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Wednesday, March 05, 2003
I've been writing this post for weeks, jumping off from various news items. Generally I become disgusted and give up. Let's see what happens this time.
Tim Blair brings us this USA Today story on anti-Americanism in Europe.
Oh, that's new.
Vince Vaughn, who is an actor of some sort (which means I've never seen the show he stars in) says:
Well, for a long time. For one thing, it is legendary that Canadians are urged to make sure they put Canadian flags on their backpacks as they travel through Europe, lest they be taken for those nasty Americans and spit upon. One Canadian woman told me that she was told to take Canadian flags, but American money.
Fifteen or so years ago, my brother went to the Boy Scout Jamboree (or something like that) in Australia. He was in his mid-teens at the time. For some reason there were a lot of girls, European girls, at the Boy Scout whatsis.
One flirted with him for a bit, then asked where he was from. He told her he was American.
"Oh, Americans are so rude!" she said, and stomped off.
Later on, he was talking to another girl, who asked where he was from. This one sniffed, "Americans are so arrogant!" and vanished.
The next time a girl asked him where he came from, he told her he was Canadian, thus shaming his descendants for four generations. It's too bad, because she probably would've told him that Americans were bigoted, thus completing the Hypocrisy Trifecta.
This story has the smell of legend about it, but that's what he told me.
Then there's this utterly typical piece in New Yorker.
It's entitled, "The Unloved American: Two Centuries of Alienating Europe", so we'll know right off the bat where its sympathies lie. It's not about two centuries of misunderstandings, two centuries of culture clash, or two centuries of European snobbery: it's about two centuries of American offenses against decency and taste.
I found this article by way of InstaPundit. He didn't seem to notice this aspect, and neither did Gary Farber, from whom he got it. So it occurred to me that it might be intended as sly irony, to expose European hypocrisy. After re-reading it, I don't think that's the case.
Here's are some small samplings:
You forget, sir, who you are dealing with. This is Dickens. Dickens was in his element when richly detailing filth and corruption. He saw London and Paris that way too.
And an apparition of the contemporaneous British present: London was also "soot-black and fog-fouled" at that time.
I hate to bring up such trivial examples, but that's pretty much what the entire piece is based on: excerpts from famous writers who came, who saw, who were appalled by conditions that often existed in their homelands at the same time.
He goes on:
Yes. And the British. And the Germans. And the Russians. And the... In fact, there is hardly a group in existence whose members will not admit (occasionally in the strictest confidence, as with Australians) that their nation is the proudest, the richest, the free-est, the most passionate, the most logical, the most cultured, the best one on earth. This is not limited to Europeans, or even Westerners. East Asians, for example, can be famously ethnocentric.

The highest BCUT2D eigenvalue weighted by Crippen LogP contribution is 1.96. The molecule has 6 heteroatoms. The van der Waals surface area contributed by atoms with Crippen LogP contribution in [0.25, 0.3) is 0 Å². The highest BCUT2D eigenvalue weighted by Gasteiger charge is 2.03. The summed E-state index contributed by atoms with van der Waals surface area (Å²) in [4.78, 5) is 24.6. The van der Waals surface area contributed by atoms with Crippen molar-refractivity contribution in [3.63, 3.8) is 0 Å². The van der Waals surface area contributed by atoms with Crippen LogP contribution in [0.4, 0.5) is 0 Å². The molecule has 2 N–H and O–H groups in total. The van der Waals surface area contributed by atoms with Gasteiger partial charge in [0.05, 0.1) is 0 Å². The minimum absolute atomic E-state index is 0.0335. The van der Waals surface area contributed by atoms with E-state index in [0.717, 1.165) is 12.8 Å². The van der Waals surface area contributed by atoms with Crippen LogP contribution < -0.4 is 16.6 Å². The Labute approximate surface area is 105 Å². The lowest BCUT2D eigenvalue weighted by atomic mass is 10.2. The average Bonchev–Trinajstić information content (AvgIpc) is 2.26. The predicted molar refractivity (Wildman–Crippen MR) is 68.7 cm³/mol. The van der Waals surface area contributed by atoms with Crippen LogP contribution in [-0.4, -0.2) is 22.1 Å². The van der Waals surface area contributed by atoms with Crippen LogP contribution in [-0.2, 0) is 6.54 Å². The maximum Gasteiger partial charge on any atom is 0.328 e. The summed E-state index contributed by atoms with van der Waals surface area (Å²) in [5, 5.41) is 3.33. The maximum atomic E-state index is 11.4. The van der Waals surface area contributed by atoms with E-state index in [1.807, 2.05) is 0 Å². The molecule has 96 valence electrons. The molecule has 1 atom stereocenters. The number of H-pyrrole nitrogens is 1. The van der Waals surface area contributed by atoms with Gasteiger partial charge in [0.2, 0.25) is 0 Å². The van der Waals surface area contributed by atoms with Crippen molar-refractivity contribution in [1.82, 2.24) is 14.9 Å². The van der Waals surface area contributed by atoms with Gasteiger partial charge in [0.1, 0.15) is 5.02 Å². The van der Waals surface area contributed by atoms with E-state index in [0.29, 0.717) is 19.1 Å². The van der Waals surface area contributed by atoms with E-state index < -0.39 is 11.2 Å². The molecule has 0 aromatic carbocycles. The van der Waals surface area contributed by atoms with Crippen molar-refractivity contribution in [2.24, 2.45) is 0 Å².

I've been listening, these past months, to story after story of European anti-Americanism. In fact, one rarely hears that European opposition to war with Iraq is the result of any particular American policy, but an objection to America itself. We are arrogant, we are told. We are ignorant. We are clumsy and simplistic.
Friends, every time you hear this, reflect on how each of these things is also true of Europeans, very frequently to a far greater degree. Like my brother, I've rudely been told by arrogant Europeans that all Americans are rude and arrogant (not to mention bigoted). I've been told that Americans are ignorant by Europeans who had the most fantastic and childish notions of what life in the US is like.
This is the thing that astonishes me the most. The average American is ignorant of other countries. But in my experience, the average American---or, at least the one you find travelling abroad---is willing to learn; willing, in effect, to be told he's ignorant (although often with a small internal sigh).
The problem with many Europeans (and others) is not so much what they don't know, but what they do know that isn't true. Europeans get their view of American life from American movies and TV shows, so they know more of the surface features of the US than Americans do of Europe. But they take this thin facade for the true whole, and insist that it is they who know what the US is really like. Poor, blinkered, Americans---so manipulated by corporations and their fascist government that they don't know what an evil hellhole their country is.
In fact, they remind me a lot of X-Files fans for whom the show confirms their lifelong fears/wishes. When they find that the show doesn't jibe with reality, it is "reality" that is determined to be artificial. If you don't understand that, then it's because They have succeeded in brainwashing you.
Not all Europeans are such hardcore idiots, by any means; but even the more sympathetic ones still have gaping holes in their knowledge of the US, even the ones who have actually lived here. Of course, there's no real reason why anyone should be required to have deep knowledge of American politics or life. That would be silly.
Unless they're going to tell us where we're wrong---not only wrong but greedy, stupid, childish, or evil. Then, they'd better know something a little more informed than "Imperialism!" and "Bush is a cowboy!"